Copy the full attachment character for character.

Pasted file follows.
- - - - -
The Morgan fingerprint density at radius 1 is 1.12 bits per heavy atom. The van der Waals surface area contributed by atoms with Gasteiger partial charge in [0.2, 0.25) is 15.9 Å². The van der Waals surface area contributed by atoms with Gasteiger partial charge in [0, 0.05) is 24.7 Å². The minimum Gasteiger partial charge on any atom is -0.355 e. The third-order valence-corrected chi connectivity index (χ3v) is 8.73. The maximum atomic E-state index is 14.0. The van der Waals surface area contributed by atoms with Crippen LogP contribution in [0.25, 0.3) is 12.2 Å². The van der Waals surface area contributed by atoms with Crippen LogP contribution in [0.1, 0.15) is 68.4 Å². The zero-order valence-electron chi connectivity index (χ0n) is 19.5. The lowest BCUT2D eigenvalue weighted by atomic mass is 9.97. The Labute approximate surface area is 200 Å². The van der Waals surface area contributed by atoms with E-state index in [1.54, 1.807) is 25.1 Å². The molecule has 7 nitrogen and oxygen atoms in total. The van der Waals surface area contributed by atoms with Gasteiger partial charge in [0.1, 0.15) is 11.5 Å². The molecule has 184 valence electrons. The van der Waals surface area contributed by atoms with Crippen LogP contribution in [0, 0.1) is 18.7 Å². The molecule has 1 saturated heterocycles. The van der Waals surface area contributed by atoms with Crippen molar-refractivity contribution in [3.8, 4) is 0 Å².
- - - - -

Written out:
The Morgan fingerprint density at radius 1 is 1.12 bits per heavy atom. The van der Waals surface area contributed by atoms with Gasteiger partial charge in [0.2, 0.25) is 15.9 Å². The van der Waals surface area contributed by atoms with Gasteiger partial charge in [0, 0.05) is 24.7 Å². The minimum Gasteiger partial charge on any atom is -0.355 e. The third-order valence-corrected chi connectivity index (χ3v) is 8.73. The maximum atomic E-state index is 14.0. The van der Waals surface area contributed by atoms with Crippen LogP contribution in [0.25, 0.3) is 12.2 Å². The van der Waals surface area contributed by atoms with Crippen LogP contribution in [0.1, 0.15) is 68.4 Å². The zero-order valence-electron chi connectivity index (χ0n) is 19.5. The lowest BCUT2D eigenvalue weighted by atomic mass is 9.97. The Labute approximate surface area is 200 Å². The van der Waals surface area contributed by atoms with E-state index in [1.54, 1.807) is 25.1 Å². The molecule has 7 nitrogen and oxygen atoms in total. The van der Waals surface area contributed by atoms with Gasteiger partial charge in [0.1, 0.15) is 11.5 Å². The molecule has 184 valence electrons. The van der Waals surface area contributed by atoms with Crippen LogP contribution in [0, 0.1) is 18.7 Å². The molecule has 1 saturated heterocycles. The van der Waals surface area contributed by atoms with Crippen molar-refractivity contribution in [3.8, 4) is 0 Å².